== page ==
Polynomial regression is considered to be a special case of multiple linear regressions. The predictors resulting from the polynomial expansion of the baseline predictors are known as interactive features.

### Stepwise regression

Stepwise regression is a technique that uses some kind of automated procedure to continually execute a step of logic, that is, during each step, a variable is considered for addition to or subtraction from the set of independent variables based on some prespecified criterion.

### Ridge regression

Often predictor variables are identified as being interrelated. When this occurs, the regression coefficient of any one variable depends on which other predictor variables are included in the model and which ones are left out. Ridge regression is a technique where a small bias factor is added to the selected variables in order to improve this situation. Therefore, ridge regression is actually considered a remedial measure to alleviate multicollinearity amongst predictor variables.

### Lasso regression

Lasso (**Least Absolute Shrinkage Selector Operator**) regression is a technique where both predictor variable selection and regularization are performed in order to improve the prediction accuracy and interpretability of the result it produces.

## Which technique should I choose?

In addition to the aforementioned regression techniques, there are numerous others to consider with, most likely, more to come. With so many options, it’s important to choose the technique that is right for your data and your project.

Rather than selecting the right regression approach, it is more about selecting the most effective regression approach.

Typically, you use the data to identify the regression approach you’ll use. You start by establishing statistics or a profile for your data. With this effort, you need to identify and understand the importance of the different variables, their relationships, coefficient signs, and their effect.

Overall, here’s some generally good advice for choosing the right regression approach from your project:

- Copy what others have done and had success with. Do the research. Incorporate the results of other projects into yours. Don’t reinvent the wheel. Also, even if an observed approach doesn’t quite fit as it was used, perhaps some simple adjustments would make it a good choice.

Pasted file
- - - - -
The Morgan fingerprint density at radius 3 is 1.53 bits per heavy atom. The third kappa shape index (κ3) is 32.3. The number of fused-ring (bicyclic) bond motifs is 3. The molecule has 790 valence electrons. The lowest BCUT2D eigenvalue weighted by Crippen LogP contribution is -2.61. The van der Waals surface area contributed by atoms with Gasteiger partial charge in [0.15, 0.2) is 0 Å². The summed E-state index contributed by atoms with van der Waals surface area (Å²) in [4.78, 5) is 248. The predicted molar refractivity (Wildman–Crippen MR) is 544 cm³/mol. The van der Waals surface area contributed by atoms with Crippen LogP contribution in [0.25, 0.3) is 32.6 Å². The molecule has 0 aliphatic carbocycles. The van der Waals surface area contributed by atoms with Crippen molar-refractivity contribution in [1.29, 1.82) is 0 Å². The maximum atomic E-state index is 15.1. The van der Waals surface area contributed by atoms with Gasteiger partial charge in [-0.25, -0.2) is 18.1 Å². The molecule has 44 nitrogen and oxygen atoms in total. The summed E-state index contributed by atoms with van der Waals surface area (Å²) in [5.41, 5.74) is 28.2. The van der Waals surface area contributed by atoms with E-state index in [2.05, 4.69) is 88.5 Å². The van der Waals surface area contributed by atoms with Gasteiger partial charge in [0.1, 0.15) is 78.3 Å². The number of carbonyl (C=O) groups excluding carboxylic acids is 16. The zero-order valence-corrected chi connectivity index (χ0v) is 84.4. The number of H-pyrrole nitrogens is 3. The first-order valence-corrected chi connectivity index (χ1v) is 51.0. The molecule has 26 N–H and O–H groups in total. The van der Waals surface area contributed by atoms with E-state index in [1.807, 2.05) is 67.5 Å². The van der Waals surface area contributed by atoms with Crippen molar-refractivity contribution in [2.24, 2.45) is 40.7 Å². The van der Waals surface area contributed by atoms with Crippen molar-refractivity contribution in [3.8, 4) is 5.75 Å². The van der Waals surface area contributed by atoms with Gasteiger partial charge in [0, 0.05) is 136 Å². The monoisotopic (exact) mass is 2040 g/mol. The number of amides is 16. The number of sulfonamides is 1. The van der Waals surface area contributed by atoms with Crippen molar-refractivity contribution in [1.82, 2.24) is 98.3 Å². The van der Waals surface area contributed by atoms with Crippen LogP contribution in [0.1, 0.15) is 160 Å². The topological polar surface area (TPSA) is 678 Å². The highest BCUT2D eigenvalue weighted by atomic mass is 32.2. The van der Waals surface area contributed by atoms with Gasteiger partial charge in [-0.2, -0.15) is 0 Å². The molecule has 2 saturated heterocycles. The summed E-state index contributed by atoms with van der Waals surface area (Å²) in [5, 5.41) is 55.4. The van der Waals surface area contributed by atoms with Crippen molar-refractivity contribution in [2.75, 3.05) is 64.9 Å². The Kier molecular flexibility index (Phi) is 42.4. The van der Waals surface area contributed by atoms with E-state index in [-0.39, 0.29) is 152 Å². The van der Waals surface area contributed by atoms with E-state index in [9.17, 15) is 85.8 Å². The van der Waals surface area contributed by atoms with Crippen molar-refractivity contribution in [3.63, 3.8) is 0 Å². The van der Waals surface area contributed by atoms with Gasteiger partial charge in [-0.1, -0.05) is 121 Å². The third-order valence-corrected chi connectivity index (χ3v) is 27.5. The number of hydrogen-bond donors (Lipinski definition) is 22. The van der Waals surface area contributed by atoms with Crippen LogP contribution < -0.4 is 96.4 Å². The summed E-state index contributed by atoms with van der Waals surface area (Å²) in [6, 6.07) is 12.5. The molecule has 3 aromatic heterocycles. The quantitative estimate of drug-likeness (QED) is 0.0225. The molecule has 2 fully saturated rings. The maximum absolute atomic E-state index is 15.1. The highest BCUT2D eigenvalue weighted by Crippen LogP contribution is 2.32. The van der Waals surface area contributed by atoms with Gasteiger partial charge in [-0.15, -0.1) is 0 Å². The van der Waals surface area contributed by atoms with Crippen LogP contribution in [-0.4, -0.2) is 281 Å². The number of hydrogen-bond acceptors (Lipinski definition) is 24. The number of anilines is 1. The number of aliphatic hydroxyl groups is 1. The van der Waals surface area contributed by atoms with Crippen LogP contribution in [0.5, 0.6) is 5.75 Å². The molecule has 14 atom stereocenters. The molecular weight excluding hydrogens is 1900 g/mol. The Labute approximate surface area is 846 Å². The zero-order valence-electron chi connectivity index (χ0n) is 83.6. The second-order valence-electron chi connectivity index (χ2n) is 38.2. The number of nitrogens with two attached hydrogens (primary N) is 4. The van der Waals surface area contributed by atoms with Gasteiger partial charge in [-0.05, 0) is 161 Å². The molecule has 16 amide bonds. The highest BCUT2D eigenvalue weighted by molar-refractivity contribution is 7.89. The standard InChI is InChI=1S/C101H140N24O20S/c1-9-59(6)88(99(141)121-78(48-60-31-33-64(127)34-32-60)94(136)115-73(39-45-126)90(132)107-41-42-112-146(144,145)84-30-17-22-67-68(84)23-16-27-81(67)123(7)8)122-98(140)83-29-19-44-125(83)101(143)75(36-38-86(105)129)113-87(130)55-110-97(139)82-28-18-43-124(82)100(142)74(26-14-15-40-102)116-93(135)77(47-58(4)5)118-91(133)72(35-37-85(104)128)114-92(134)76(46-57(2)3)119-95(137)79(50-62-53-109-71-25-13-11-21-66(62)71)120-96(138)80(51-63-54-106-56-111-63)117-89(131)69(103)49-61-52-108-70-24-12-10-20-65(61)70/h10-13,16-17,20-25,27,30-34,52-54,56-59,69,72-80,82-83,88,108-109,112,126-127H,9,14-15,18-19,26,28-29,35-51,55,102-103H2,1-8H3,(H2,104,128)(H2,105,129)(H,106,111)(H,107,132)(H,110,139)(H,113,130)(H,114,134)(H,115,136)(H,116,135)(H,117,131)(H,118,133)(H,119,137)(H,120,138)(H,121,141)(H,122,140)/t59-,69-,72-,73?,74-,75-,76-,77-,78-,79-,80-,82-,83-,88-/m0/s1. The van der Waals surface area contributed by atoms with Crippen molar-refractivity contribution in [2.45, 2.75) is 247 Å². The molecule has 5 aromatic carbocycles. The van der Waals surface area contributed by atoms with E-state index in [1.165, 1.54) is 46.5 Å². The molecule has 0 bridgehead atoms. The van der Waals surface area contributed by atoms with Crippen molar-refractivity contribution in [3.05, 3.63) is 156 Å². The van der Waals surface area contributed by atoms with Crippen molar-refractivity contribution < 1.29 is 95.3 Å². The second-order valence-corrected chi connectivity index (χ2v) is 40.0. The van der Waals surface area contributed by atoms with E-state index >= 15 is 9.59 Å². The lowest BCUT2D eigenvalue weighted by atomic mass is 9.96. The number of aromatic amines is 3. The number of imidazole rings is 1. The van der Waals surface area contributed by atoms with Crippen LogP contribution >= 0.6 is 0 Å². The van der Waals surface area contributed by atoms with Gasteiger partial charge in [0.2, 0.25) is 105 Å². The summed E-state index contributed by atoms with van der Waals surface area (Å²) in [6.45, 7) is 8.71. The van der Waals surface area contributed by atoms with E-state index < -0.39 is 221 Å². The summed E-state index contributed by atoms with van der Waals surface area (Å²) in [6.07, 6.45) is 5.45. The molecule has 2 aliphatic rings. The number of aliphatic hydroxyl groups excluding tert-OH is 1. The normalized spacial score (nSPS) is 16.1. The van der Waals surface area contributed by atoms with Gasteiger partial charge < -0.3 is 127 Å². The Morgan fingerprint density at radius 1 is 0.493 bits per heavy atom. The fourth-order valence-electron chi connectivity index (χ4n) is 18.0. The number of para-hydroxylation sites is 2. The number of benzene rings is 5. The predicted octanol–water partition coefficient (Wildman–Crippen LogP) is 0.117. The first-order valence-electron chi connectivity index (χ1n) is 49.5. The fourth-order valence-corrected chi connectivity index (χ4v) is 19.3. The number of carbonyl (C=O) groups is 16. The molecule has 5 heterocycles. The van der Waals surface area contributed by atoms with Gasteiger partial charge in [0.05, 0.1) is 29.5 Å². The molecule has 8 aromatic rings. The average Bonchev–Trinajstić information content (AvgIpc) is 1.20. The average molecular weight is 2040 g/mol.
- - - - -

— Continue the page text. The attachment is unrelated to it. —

- Keep your approach as simple as possible. Many studies show that simpler models generally produce better predictions. Start simple, and only make the model more complex as needed. The more complex you make your model, the more likely it is that you are tailoring the model to your dataset specifically, and generalizability suffers.
- Check your work. As you evaluate methods, check the residual plots (more on this in the next section of this chapter) because they can help you avoid inadequate models and adjust your model for better results.
- Use your subject matter expertise. No statistical method can understand the underlying process or subject area the way you do. Your knowledge is a crucial part and, most likely, the most reliable way of determining the best regression approach for your project.

## Does it fit?

After selecting a model that you feel is appropriate for use with your data (also known as determining that the approach is the best fit), you need to validate your selection, that is, determine its fit.

A well-fitting regression model results in predicted values close to the observed data values.

The mean model (which uses the mean for every predicted value) would generally be used if there were no informative predictor variables. The fit of a proposed regression model should, therefore, be better than the fit of the mean model.

As a data scientist, you will need to scrutinize the coefficients of determination, measure the standard error of estimate, analyze the significance of regression parameters and confidence intervals.

[box type=”info” align=”” class=”” width=””]Remember that the better the fit of a regression model, most likely the better the precision in, or just better, the results.[/box]

Finally, it has been proven that simple models produce more accurate results! Keep this in mind always when selecting an approach or a technique, and even when the problem might be complex, it is not always obligatory to adopt a complex regression approach. Choosing the right technique, though, goes a long way in developing an accurate model.

*If you found this excerpt useful, make sure to check out this book **Statistics for Data Science** for tips on building effective data models by leveraging the power of the statistical tools and techniques.*